Research In Motion (Nasdaq: RIMM) is an awkward sixth grader. It used to be cool a few years ago -- the first in its class to wear light-up sneakers. But growing pains have been especially tough for the Canadian techy. It's been beaten up on the playground relentlessly and shaken down for lunch money. A trip to the nurse was imminent, but now it looks like an older classman has taken the company under its wing. Will this be the turning point?

A weirdly long way down
Once an industry-leading mobile technology company, RIM has had just a horrible year, and it pretty much deserved it. The stock has cascaded from its one-year high of $33.52 to now below $7 per share. How does a huge mobile company lose nearly all of its value in a measly year? Remove the element of Mr. Market for a second to take in the magnitude of the fall.

Let's say you own a business that you could sell for $20 billion (the market cap RIM once commanded). You are in an industry that is incredibly disruptive and is the opposite of a dying art. Over the course of a few years, your sales dwindle and cash flow goes negative because you failed to innovate at the rate of your competitors.

Regardless of the short-term weakness of your business, can you imagine selling your $20 billion business a year later for $4 billion? Maybe if you'd walked through your facilities lighting fire to everything inside, or if you owned a VCR refurbishing business.

My point is, regardless of how poorly Research In Motion has been run the past couple of years, it's hard for me to imagine it obliterated four-fifths of its massive company that quickly. If you blew up the numbers to scale, it would be like having Wal-Mart close 1,800 stores in a year.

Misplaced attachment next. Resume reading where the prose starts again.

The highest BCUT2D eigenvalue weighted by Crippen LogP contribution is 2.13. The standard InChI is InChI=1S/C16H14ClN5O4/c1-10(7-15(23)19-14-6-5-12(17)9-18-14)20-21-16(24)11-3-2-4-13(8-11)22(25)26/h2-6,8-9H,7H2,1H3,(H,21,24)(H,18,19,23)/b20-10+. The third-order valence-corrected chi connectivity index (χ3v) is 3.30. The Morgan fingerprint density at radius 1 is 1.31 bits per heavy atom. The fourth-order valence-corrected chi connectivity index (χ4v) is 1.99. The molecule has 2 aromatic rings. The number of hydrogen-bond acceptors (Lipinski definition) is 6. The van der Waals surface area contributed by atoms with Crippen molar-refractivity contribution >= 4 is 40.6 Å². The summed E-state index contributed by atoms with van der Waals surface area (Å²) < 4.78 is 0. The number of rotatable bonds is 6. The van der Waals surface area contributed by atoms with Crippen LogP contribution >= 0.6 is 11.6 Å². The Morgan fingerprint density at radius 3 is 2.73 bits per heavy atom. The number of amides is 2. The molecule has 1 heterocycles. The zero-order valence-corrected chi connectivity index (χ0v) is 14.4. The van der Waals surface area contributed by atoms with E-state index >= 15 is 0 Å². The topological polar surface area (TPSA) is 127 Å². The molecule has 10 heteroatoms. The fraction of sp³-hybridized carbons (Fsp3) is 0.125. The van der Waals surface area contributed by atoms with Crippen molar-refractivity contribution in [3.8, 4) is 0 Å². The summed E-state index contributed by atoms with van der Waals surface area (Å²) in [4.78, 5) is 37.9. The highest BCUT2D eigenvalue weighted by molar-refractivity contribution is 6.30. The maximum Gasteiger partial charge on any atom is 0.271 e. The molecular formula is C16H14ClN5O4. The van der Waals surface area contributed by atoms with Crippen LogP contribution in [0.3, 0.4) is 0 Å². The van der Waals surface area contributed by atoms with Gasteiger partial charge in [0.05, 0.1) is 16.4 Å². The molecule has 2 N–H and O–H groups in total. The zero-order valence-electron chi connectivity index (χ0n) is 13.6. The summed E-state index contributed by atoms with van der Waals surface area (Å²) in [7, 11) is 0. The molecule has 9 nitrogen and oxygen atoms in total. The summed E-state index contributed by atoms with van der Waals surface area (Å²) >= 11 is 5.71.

Inflection point
I'm not trying to argue that RIM is a strong company. But I think between its patent portfolio and the sheer fact that there is the structure of a technology company ready to be utilized, it can realistically turn things around. And I am certainly not the only one.

A man whom I reference more than I should, Prem Watsa of Fairfax Financial (NASDAQOTH: FRFHF.PK), just doubled his stake in Research In Motion. His double-down makes him the single largest stakeholder of the company, owning more stock than both of the company's founders. Watsa, via Fairfax, now owns 10% of RIM. He isn't shy about his reasons, or what he expects from the ailing company. Watsa believes shares are deeply undervalued and that a turnaround will take three to five years.

I won't try to highlight what I believe the billionaire investor sees in the company, because it would be speculation, but I have a lot of faith in this guy. Watsa took a large stake in the Bank of Ireland just as Europe was beginning to sink into the Atlantic. While many people scoffed at the decision, he cited the fact that the Bank of Ireland was the only Irish bank not to take bailout money, and that it was well capitalized and would make it through the crisis. He bought in at a priced-for-death per-share cost and made a killing.

Watsa owns a seat on the board of RIM, and I think that may be the single best thing that could have possibly happened to the company.

Short-term rollercoaster
You need to have a large risk tolerance and a big dose of patience if you want to get in on the RIM story. The company recently delayed the release of its sort-of-not-really highly anticipated BlackBerry 10 operating system and an accompanying device. That and still-dwindling cash flow are going to keep the price low, so don't expect any sudden spikes. This is a long-term play, folks, and a risky one at that. But if you believe in the concept of deep value, and a deity in the form of a value-investor board member, then this may be the best time to buy in on Research In Motion.

On the other hand, if that sounds like taking a cyanide pill, the Fool has some much safer, much more stable stock picks. In this report, our analysts highlight three big American companies that are poised to profit from international expansion. Read the report here.

This article represents the opinion of the writer, who may disagree with the “official” recommendation position of a Motley Fool premium advisory service. We’re motley! Questioning an investing thesis -- even one of our own -- helps us all think critically about investing and make decisions that help us become smarter, happier, and richer.